this to mean that a man may not have more than one wife at a time, as it is impossible to be just to two or more women in marriage.
      [11 February, 1944 to an individual believer] The common sense
      argument is made that Baha’u’llah used words very carefully to allow for a gradual shift to monogomy. At the time of the revelation of the Most Holy Book, Baha’u’llah Himself had three wives and many Baha’is of the time also had more than one wife. This is understandable since most of the Baha’is then were still transitioning from an Islamic religious background and had mainly entered into bigamy while still technically Muslims. As well, a Baha’i culture had yet to develop.

      Therefore, it was Baha’u’llah’s wisdom that they were not suddenly
      forced to drastically change their lives to abide within the new laws.
      You can imagine the jarring and unjust result this would have had on family life.” The article seems to describe the situation accurately. Many of the laws of the Faith were applied gradually and in stages. Some of the laws of the Aqdas are still not applied to the Baha’is in the West. The critical factor in this is the Covenant. `Abdu’l-Baha’s ruling is regarded by Baha’is as the true meaning of the text, even if outwardly it appears to mean something different. It is the Centre of the Covenant (`Abdu’l-Baha then Shoghi Effendi then the Universal House of Justice) who decide on how and to what extent the laws are applied.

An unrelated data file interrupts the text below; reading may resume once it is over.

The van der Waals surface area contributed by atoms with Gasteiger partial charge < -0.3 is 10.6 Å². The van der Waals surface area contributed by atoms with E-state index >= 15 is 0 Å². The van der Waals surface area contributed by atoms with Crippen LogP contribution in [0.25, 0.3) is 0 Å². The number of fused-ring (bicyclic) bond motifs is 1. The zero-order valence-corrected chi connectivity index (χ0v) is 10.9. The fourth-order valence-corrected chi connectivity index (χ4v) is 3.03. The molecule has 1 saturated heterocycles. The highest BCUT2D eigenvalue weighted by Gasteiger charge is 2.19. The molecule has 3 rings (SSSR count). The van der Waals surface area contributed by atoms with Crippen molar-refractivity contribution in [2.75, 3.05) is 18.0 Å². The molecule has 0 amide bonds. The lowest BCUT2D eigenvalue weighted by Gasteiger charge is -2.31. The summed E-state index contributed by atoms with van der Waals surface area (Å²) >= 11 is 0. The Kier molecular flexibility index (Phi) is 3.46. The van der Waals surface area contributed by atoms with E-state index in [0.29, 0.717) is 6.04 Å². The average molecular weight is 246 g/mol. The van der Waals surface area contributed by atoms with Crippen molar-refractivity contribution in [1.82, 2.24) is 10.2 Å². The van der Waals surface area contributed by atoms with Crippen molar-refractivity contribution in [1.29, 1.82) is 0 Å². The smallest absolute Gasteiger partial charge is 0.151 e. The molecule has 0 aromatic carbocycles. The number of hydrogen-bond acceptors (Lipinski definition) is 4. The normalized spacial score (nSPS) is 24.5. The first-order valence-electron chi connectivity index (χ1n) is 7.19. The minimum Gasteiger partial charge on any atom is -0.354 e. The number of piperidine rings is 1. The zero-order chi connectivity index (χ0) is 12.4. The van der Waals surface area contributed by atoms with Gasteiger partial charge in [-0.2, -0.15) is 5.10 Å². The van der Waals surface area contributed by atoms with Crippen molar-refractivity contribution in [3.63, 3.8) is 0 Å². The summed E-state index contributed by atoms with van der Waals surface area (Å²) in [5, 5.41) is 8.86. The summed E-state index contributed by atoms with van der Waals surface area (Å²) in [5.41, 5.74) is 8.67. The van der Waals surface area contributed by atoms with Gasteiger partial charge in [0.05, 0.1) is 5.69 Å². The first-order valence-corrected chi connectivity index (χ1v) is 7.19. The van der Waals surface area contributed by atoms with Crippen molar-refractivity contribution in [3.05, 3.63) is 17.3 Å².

16. Dr Chris Johnson, the two comments you sent yesterday (29 April) to this blog, quoting Moojan Momen in private conversation with you are not approved. I asked Moojan about these comments and he said this citation did not reflect the meaning of his words in context.
    Dr Johnson please resubmit your comments without reference to Moojan Momen.